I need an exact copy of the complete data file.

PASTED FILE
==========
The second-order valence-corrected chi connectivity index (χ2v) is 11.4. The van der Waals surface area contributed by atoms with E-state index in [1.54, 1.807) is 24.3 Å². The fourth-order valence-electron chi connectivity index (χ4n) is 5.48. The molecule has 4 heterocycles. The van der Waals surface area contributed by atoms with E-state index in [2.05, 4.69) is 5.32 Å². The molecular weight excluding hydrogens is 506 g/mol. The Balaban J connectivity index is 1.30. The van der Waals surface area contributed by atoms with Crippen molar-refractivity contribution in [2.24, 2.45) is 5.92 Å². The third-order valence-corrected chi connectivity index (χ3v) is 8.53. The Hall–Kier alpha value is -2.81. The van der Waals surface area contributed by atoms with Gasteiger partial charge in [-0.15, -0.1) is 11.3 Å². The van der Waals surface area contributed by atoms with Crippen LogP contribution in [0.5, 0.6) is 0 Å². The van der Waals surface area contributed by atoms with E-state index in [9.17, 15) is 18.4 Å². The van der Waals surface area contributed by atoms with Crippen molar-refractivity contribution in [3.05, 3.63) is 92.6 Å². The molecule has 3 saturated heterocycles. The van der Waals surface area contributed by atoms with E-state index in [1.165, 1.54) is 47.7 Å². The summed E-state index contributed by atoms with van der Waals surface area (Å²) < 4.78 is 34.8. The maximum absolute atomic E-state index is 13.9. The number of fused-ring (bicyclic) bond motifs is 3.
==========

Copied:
The second-order valence-corrected chi connectivity index (χ2v) is 11.4. The van der Waals surface area contributed by atoms with E-state index in [1.54, 1.807) is 24.3 Å². The fourth-order valence-electron chi connectivity index (χ4n) is 5.48. The molecule has 4 heterocycles. The van der Waals surface area contributed by atoms with E-state index in [2.05, 4.69) is 5.32 Å². The molecular weight excluding hydrogens is 506 g/mol. The Balaban J connectivity index is 1.30. The van der Waals surface area contributed by atoms with Crippen molar-refractivity contribution in [2.24, 2.45) is 5.92 Å². The third-order valence-corrected chi connectivity index (χ3v) is 8.53. The Hall–Kier alpha value is -2.81. The van der Waals surface area contributed by atoms with Gasteiger partial charge in [-0.15, -0.1) is 11.3 Å². The van der Waals surface area contributed by atoms with Crippen LogP contribution in [0.5, 0.6) is 0 Å². The van der Waals surface area contributed by atoms with E-state index in [9.17, 15) is 18.4 Å². The van der Waals surface area contributed by atoms with Crippen molar-refractivity contribution in [3.05, 3.63) is 92.6 Å². The molecule has 3 saturated heterocycles. The van der Waals surface area contributed by atoms with E-state index in [1.165, 1.54) is 47.7 Å². The summed E-state index contributed by atoms with van der Waals surface area (Å²) < 4.78 is 34.8. The maximum absolute atomic E-state index is 13.9. The number of fused-ring (bicyclic) bond motifs is 3.